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Re: [ontolog-forum] Last Call: OWL 2 and rdf:text primitive datatype

To: "[ontolog-forum]" <ontolog-forum@xxxxxxxxxxxxxxxx>
From: "John F. Sowa" <sowa@xxxxxxxxxxx>
Date: Thu, 30 Apr 2009 09:31:06 -0400
Message-id: <49F9A81A.8000008@xxxxxxxxxxx>
John B,    (01)

> Now about "entity". I'm confused as to what this is used for.
> I've seen several descriptions including what JS (KR) says:
> "A pronounceable synonym for "T". It can be used as a default
>   type label for anything of that type".
> And when I look for "T", it shows up on the previous page as
> "The universal type..." just below Figure B.1 which shows <cap>T
> as the root of all entities.    (02)

The symbol that looks like a sans serif T is the usual notation
for the top of a lattice.  The upside-down sans serif T is used
as the symbol for the bottom of a lattice.    (03)

Therefore, I used that kind of T as the top of the type hierarchy
(or a lattice if the partial ordering of types is extended to
a lattice).  However, in most notations for logic, there is no
way to distinguish a ordinary capital T from the special kind
of T at the top.  Therefore, I suggested the label 'Entity'
as a synonym for that symbol.    (04)

If you are using Common Logic, you can use that label to say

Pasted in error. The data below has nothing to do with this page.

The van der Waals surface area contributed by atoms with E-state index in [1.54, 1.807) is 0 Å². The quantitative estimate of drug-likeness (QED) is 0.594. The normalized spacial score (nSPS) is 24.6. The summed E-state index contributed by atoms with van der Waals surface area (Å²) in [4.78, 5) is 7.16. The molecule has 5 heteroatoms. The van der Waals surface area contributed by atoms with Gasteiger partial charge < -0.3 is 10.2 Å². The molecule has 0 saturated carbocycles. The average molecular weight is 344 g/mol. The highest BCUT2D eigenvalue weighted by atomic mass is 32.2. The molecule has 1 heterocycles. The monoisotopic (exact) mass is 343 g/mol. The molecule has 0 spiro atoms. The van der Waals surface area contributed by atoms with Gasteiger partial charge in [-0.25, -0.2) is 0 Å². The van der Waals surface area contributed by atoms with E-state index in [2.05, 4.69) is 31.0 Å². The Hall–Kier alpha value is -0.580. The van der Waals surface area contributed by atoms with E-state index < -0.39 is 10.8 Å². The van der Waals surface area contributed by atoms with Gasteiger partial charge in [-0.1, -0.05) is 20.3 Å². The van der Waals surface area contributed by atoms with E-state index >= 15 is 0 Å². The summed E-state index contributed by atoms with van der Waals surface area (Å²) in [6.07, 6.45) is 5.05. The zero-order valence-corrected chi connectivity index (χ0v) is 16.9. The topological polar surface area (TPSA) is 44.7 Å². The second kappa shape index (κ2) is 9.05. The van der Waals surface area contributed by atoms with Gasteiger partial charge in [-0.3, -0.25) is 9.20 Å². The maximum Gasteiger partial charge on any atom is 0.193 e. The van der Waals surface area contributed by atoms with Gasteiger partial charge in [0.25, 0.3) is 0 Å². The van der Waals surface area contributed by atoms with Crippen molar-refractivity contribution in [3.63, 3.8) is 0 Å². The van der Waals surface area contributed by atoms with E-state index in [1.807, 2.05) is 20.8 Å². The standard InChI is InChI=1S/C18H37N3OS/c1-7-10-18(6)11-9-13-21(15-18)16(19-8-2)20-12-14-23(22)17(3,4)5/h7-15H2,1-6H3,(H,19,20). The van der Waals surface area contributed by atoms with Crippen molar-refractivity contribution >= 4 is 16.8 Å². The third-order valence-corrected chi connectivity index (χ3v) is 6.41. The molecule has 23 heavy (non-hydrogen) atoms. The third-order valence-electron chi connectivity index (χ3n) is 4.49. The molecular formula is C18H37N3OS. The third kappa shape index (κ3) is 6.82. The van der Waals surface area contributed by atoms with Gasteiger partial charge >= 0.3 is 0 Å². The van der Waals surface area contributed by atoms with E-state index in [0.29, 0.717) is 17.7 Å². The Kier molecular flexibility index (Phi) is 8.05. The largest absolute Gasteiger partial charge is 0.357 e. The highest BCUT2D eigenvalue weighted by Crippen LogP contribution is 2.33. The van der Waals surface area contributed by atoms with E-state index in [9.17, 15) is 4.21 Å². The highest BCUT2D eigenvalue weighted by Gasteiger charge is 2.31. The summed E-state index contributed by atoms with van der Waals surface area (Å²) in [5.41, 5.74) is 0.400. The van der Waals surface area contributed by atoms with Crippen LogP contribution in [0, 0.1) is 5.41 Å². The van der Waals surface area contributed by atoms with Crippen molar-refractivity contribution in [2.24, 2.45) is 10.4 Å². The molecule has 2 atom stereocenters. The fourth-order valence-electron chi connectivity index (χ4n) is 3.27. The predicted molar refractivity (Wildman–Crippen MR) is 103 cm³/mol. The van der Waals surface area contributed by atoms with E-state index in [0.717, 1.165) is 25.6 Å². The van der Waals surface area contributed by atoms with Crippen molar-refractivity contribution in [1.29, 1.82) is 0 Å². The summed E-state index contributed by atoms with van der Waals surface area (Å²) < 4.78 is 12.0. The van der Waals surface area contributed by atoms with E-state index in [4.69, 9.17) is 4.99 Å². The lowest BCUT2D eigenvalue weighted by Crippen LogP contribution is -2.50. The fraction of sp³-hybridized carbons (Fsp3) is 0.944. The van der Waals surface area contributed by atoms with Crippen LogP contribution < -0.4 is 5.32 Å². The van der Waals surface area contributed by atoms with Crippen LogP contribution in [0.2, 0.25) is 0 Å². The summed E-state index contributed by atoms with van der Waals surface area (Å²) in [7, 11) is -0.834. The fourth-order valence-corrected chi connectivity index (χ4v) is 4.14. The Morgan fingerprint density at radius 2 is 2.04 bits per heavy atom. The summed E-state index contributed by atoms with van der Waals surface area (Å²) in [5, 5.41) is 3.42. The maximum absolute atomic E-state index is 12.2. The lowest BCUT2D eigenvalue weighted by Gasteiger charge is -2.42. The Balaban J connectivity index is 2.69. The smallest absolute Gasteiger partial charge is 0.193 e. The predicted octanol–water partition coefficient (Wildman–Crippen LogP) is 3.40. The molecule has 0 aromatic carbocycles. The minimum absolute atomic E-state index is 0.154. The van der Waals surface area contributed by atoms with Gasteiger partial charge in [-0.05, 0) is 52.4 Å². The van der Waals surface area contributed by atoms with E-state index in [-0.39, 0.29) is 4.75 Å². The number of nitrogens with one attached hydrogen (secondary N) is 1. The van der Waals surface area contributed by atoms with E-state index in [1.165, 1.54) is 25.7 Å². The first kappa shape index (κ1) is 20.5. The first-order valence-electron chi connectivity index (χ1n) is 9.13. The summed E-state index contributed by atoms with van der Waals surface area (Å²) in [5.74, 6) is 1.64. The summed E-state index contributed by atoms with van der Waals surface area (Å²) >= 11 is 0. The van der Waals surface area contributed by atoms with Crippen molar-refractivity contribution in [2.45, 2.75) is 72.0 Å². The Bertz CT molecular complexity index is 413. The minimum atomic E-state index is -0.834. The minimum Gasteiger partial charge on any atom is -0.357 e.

that everything is an entity.  In CLIF,    (05)

    (forall (x) (Entity x))    (06)

In CGIF,    (07)

    [Entity @every]    (08)

This is equivalent to saying that if there is an x,
then x is an entity:    (09)

    [If [*x] [Then [Entity ?x] ]]    (010)

> I do see nouns ("object") and verbs ("process") in the Lattice,
> but I don't see "concept". Is it buried in there somewhere?    (011)

The types in the ontology are not words, although the character
strings used as labels are often spelled the same as English words.
In the commentary, I always write those labels in a boldface,
monospace font that begins with a capital letter.  The concept
node [Destroy], for example, could be translated to or from an
English sentence as the noun 'destruction' or the verb 'destroy'.    (012)

In my KR book and other publications, the only technical definition
I give for the word 'concept' is "a node in a conceptual graph."
In the English commentary, I also use the word 'concept' in the
same informal senses usually associated with the word.  But I
never use it in any technical sense other than "a node in a graph".    (013)

Some people use the word 'Thing' for the top of the type hierarchy,
but it has too many connotations of physical object.  It seems
odd to say that an integer, a state of happiness, or an act
of walking is a thing.    (014)

Some people use the word 'Concept' for the top of the hierarchy,
but that usage is much, much worse.  One could say that an
object, an integer, a state, or an act is *represented by*
a concept, but it is totally senseless to say that they *are*
concepts.    (015)

I discuss some of these and other issues in the papers included
in the Guided Tour of Ontology:    (016)

    http://www.jfsowa.com/ontology/guide.htm    (017)

John Sowa    (018)

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